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16th Feb 2019

Human rights watchdog criticised for Hungary analysis

  • Hungarian police fined over 2,000 homeless people between March and November 2012 (Photo: Axel Buhrmann)

The president of a EU-wide network against homelessness has slammed Europe's human rights watchdog for its recent analysis of Hungary’s constitutional changes.

“We find it quite shocking that the Venice commission came to the conclusion that the amendment to the Hungarian constitution that criminalises homelessness in public space is seen as perfectly okay,” said Freek Spinnewijn, president of the Brussels-based European Federation of National Organisations working with the Homeless, on Friday (26 April).

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The Venice Commission is an expert body composed of former constitutional judges in the Council of Europe, which monitor human rights abuses across the continent.

In a technical note about Hungary’s fourth amendment, the Venice commission says the constitution neither aims to criminalise homeless people nor does it contain a general prohibition regarding homelessness.

Instead, the commission notes that Hungary has the right to adopt a restrictive regulation in the interest of public order, public safety, public health and cultural values.

The Venice commission said it is “probably” okay to prohibit people from living on a permanent basis in the metro or the train station in Budapest or at public areas around the Parliament.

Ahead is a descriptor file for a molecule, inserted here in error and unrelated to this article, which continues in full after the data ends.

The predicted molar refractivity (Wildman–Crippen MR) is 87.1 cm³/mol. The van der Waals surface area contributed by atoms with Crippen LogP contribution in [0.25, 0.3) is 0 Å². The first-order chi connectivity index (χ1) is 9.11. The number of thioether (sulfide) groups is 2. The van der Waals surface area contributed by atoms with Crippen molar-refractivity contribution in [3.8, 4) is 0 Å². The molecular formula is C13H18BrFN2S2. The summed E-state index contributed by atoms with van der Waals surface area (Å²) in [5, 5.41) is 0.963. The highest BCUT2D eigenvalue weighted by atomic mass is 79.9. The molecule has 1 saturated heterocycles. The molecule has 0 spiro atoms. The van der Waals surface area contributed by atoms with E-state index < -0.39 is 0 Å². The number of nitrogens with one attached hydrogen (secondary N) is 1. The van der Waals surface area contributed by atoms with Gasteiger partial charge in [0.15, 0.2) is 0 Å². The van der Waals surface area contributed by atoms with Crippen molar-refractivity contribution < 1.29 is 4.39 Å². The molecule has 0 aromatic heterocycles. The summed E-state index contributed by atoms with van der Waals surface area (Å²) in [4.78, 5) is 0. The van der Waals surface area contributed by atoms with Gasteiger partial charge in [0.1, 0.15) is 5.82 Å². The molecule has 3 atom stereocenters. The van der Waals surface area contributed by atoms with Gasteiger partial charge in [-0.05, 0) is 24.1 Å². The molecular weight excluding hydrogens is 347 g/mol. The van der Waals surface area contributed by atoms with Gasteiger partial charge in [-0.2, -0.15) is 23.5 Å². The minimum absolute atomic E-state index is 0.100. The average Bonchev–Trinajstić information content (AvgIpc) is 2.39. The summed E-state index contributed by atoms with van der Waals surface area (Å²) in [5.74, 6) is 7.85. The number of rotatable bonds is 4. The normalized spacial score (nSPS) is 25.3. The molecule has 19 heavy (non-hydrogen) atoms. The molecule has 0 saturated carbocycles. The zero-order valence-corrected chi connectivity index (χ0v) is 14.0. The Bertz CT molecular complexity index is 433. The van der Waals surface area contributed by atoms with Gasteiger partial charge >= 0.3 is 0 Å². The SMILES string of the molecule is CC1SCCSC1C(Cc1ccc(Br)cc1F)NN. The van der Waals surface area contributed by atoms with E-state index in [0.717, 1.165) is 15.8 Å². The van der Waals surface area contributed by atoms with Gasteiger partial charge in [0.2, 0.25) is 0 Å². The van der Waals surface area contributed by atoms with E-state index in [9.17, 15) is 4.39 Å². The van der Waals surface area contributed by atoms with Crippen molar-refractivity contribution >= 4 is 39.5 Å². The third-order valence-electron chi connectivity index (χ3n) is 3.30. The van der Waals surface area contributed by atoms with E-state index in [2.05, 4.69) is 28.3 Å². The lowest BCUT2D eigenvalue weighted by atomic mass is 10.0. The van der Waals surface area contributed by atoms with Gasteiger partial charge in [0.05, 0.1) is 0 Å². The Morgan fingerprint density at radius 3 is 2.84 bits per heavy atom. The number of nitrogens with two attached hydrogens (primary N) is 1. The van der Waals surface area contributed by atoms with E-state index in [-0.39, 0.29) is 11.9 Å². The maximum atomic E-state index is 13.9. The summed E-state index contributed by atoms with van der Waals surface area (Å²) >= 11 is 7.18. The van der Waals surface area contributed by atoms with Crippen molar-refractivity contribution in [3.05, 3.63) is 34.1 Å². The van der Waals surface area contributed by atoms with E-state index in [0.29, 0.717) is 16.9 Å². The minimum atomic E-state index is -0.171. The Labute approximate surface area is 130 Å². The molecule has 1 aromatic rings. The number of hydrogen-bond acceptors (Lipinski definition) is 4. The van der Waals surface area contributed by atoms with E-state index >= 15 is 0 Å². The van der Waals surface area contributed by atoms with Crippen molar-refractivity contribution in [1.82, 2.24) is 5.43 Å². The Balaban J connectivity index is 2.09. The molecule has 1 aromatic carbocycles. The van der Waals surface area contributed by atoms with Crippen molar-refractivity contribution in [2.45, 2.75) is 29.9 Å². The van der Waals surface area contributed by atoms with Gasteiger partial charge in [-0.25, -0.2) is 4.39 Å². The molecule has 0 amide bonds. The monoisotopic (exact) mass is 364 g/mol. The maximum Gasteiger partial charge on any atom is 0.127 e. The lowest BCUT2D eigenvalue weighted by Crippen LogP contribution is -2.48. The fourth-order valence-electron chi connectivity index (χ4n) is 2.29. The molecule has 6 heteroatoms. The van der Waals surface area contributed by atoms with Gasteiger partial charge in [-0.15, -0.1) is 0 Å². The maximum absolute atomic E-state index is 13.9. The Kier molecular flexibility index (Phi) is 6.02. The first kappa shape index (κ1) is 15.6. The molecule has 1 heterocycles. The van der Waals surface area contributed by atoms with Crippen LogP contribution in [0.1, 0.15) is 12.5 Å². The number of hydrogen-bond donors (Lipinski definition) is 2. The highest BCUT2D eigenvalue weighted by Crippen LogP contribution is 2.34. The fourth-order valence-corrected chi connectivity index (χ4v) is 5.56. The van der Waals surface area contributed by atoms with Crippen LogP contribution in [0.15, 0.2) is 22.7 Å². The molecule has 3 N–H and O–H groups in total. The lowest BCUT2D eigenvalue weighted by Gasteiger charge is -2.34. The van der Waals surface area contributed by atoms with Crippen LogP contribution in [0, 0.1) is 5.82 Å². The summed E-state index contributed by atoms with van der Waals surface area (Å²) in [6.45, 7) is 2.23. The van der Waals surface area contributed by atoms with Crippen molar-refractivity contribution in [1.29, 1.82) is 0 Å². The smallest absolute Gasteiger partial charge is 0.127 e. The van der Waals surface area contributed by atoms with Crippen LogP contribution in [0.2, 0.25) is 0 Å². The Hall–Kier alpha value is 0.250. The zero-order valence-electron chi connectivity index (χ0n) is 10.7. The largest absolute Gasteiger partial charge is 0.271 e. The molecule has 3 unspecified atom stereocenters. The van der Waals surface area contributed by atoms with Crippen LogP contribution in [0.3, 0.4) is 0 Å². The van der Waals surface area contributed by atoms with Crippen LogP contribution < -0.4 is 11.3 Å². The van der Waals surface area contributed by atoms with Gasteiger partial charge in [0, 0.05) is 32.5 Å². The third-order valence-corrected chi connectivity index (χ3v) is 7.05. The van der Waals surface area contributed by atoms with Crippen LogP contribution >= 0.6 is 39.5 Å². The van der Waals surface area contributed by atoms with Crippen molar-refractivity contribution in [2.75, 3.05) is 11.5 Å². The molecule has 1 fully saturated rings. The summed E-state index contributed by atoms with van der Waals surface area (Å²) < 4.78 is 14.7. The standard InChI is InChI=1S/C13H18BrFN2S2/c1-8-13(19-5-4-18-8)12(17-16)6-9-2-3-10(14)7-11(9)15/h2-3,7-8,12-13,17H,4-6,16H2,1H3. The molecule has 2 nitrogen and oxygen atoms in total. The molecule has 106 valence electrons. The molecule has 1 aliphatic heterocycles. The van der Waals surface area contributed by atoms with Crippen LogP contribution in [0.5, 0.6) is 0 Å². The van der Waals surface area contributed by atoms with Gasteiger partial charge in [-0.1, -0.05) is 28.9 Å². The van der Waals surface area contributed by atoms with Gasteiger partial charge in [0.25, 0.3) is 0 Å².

But it is not okay to ban them from living in “an inhabited area without any cultural values”, it says.

The technical note does not elaborate what it means by "cultural values" but Spinnewijn calls the commission’s interpretation archaic.

He says there are simply not enough beds in Budapest and people are forced to live on the streets and will naturally congregate around areas where there is shelter like at the train station.

“It seems the homeless have the right to stay on derelict land somewhere. It’s as if there is no habitation then there could be no cultural values attached to it and there homeless people could be free to live,” says Spinnewijn.

Spinnewijn says a reaction from one the NGO’s Hungarian chapters notes that the new law submitted to the Parliament also contains a provision on illegal constructions. He says most people living in uninhabited places will be persecuted because of it.

The technical note points out that Hungary is not alone in prohibiting homeless people from living in certain public spaces. It says Belgium has a law that forbids people to set up and live in tents in inhabited areas and cities.

Similar restrictions are applied in the Czech Republic as well, it notes.

But Spinnewijn says the legal basis for the criminalization of homeless people in Belgium “is totally different than it is in Hungary.”

“I would have expected a slightly deeper and more thorough analysis from the Venice Commission,” he says.

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